p[q]: -1 p + q : +1 p / q : -1 p.join(q): -1 p.joinpath(q): -0
Looks like I am a minority. :-(
Rationale: A directory structure with symbolic links is a graph. A path is an ordered set of links. A path can start anywhere in the graph and can end up anywhere. Links are represented by folder names. To me this means a natural representation of a Path as a list of strings which can be serialized in a OS-specific path.
In fact today we all do, already: path.split(os.path.sep) and then manipulate the resulting list.
Representing the Path with an object that has the same API as a list of strings (add, radd, append, insert, get item, get slice) and a few extra ones, will make it easier for new users to understand it and remember the APIs.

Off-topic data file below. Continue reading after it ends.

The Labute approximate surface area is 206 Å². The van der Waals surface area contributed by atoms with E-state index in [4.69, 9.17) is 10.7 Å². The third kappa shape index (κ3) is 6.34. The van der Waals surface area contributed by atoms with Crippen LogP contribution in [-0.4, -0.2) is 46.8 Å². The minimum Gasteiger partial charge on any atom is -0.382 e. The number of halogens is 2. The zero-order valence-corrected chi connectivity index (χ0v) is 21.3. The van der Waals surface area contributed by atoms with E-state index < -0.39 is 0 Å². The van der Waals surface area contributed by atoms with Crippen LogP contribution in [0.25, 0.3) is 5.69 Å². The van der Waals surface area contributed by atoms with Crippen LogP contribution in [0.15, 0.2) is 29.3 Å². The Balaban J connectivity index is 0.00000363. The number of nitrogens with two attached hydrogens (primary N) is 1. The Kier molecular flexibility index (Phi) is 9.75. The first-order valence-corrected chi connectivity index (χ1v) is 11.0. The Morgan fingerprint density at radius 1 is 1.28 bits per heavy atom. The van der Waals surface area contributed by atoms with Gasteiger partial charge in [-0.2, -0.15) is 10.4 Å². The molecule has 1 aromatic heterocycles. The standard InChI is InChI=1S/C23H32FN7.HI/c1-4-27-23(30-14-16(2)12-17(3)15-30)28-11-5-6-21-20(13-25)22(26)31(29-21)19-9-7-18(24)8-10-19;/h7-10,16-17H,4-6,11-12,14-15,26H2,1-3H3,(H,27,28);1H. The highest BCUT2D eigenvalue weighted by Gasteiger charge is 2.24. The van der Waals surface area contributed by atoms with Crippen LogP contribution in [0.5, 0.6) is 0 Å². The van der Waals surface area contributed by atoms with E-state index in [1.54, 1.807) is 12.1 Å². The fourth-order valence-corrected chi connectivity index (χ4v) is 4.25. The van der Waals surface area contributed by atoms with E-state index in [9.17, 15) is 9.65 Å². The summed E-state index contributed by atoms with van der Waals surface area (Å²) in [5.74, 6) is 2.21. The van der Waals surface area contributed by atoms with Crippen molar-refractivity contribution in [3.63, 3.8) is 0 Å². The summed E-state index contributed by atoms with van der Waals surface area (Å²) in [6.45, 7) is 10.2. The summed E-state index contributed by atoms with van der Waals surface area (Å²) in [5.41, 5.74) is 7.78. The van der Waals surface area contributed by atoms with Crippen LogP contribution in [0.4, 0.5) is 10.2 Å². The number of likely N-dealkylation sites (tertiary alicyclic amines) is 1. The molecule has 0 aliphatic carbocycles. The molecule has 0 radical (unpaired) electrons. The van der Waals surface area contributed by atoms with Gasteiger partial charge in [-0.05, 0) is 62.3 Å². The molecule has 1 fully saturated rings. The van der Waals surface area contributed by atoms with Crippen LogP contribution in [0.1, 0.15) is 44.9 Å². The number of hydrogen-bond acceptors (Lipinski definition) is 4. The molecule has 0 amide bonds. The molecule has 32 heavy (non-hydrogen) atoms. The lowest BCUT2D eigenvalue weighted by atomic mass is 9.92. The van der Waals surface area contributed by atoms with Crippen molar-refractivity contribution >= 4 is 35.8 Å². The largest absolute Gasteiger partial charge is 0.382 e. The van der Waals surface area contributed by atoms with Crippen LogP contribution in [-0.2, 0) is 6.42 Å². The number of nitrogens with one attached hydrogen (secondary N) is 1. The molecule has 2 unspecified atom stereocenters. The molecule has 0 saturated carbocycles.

I do not like p[q] and p/q because they fire the wrong neurons in my brain. p[q] picks an element in a set, p/q picks a subset of p. I also do not like p.join because p is not a string and it may be confusing.
I am not opposed to q.joinpath(q) but it would require that users learn a new API. They cannot just guess it. they would have to look it up. That gives aways the main reason I use Python: it is intuitive. Moreover p.joinpath(q) seems to indicate that q is a path but q could be a string not a Path.
On Oct 8, 2012, at 2:29 PM, Nick Coghlan wrote:
Reducing to numeric votes:
p[q]: -1 (confusing w.r.t to indexing/slicing, not convinced it is needed) p + q : -1 (confusing w.r.t to strings, not convinced it is needed) p / q : -0 (not convinced it is needed) p.join(q): -0 (confusing w.r.t strings) p.joinpath(q): +1 (avoids confusion, path.py precedent, need a method API anyway)
-- Nick Coghlan | email@example.com | Brisbane, Australia _______________________________________________ Python-ideas mailing list Pythonfirstname.lastname@example.org http://mail.python.org/mailman/listinfo/python-ideas